Hyatt v. Kappos: A New Standard for the Admissibility of Evidence in a Section 145 Action
When the Board of Patent Appeals & Interferences (the “Board”) of the United States Patent and Trademark Office (“PTO”) rejects a patent application, the applicant has two avenues available. He can appeal the decision to the United States Court of Appeals for the Federal Circuit. In that case, the record on appeal is the record from the PTO. New issues cannot be raised, and new evidence cannot be introduced. Alternatively, the applicant can file a civil action under Section 145 of the Patent Code in the U.S. District Court for the District of Columbia. As with an appeal, new issues cannot be raised. However, unlike an appeal, evidence not presented to the PTO can be introduced. In Hyatt v. Kappos, 625 F.3d 1320 (Fed. Cir. 2010), the en banc Federal Circuit recently held that there is no limitation in a Section 145 proceeding on the introduction of new evidence at the District Court level apart from limitations imposed by the Federal Rules of Evidence and the Federal Rules of Civil Procedure. Having twice had the time period extended, the PTO has until April 7, 2011, to seek certiorari.
The Board confirmed the examiner’s rejection of 79 of the 117 claims in Hyatt’s patent application on the grounds that they failed to satisfy Section 112’s written description requirement. In the District Court, the PTO moved for summary judgment upholding the Board’s decision. In opposing the motion for summary judgment, Hyatt filed his declaration to provide additional support to refute the written description rejections. In granting the PTO’s motion, the Court refused to admit the declaration, holding that Hyatt had been negligent in not providing it to the PTO. Without new evidence, the Court employed the deferential “substantial evidence” standard and upheld the Board’s decision.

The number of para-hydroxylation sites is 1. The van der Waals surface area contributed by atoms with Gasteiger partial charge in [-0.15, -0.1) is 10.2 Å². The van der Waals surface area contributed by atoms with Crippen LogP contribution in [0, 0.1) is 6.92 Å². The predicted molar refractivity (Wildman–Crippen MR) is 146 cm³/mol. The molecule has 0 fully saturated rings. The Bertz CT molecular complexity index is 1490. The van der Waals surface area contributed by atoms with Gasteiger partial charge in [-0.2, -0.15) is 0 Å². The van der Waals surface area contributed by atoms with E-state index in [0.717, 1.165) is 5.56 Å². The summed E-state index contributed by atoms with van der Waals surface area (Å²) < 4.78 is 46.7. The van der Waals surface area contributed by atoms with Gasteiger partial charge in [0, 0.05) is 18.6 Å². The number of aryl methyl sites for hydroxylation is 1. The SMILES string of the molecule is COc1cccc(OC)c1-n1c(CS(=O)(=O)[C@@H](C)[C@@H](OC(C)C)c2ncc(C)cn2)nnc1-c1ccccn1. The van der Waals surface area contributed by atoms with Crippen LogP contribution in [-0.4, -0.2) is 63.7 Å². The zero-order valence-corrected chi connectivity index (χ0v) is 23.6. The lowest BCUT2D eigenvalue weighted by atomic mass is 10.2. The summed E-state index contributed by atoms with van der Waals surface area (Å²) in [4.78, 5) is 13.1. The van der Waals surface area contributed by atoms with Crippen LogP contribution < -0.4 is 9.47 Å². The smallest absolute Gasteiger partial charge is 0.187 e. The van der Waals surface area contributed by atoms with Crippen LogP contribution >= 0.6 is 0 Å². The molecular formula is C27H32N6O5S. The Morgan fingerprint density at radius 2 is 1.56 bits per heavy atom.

This decision was appealed to the Federal Circuit. On August 11, 2009, a divided panel issued its decision affirming the District Court’s exclusion of the declaration and the grant of summary judgment. This opinion was subsequently vacated. The en banc Court reversed the District Court’s decision. In the en banc decision, Judge Moore wrote the majority opinion, which was joined in by six other judges on the admissibility issue.
The En Banc Decision
After a lengthy review of the legislative history of the statute and prior statutes going back 200 years, the Court held that :
“35 U.S.C. § 145 imposes no limitation on applicant’s right to introduce new evidence before the District Court, apart from the evidentiary limitations applicable to all civil actions contained in the Federal Rules of Evidence and Federal Rules of Civil Procedure.” Id. at 1323.
The Court’s extensive review of the legislative history led it to conclude that Congress intended Section 145 to be a new “civil action in which an applicant would be free to introduce new evidence.” Id. at 1327. Having determined that Section 145 did not impose any limitation on the evidence that could be presented in a Section 145 proceeding, the Court held that when new evidence was provided, review by the District Court would be de novo. If new evidence were not provided on an issue, substantial evidence would be the standard. In neither circumstance, was the patent applicant entitled to raise new issues in the proceedings. The Court indicated that its decision was supported not only by the legislative history, but Supreme Court precedent.
The Impact of the En Banc Decision
Although only about 30 Section 145 proceedings are filed in a year, the lack of limitation on the admissibility of evidence, coupled with de novo review for issues that rely on new evidence, indicate that the number of these actions will increase.
A patent applicant should pay particularly close attention during patent prosecution to make sure that all necessary legal issues have been raised. New issues cannot be raised in Court, but new evidence can be presented on all issues. This includes live fact and expert testimony. Further, the pendency of a Section 145 proceeding will not shorten the patent term. Thus, for commercially important patent applications, a patent applicant should consider bypassing continuation practice and instead file a Section 145 proceeding to present a strong factual record to a new fact finder who will conduct a de novo review and decide the case without a jury.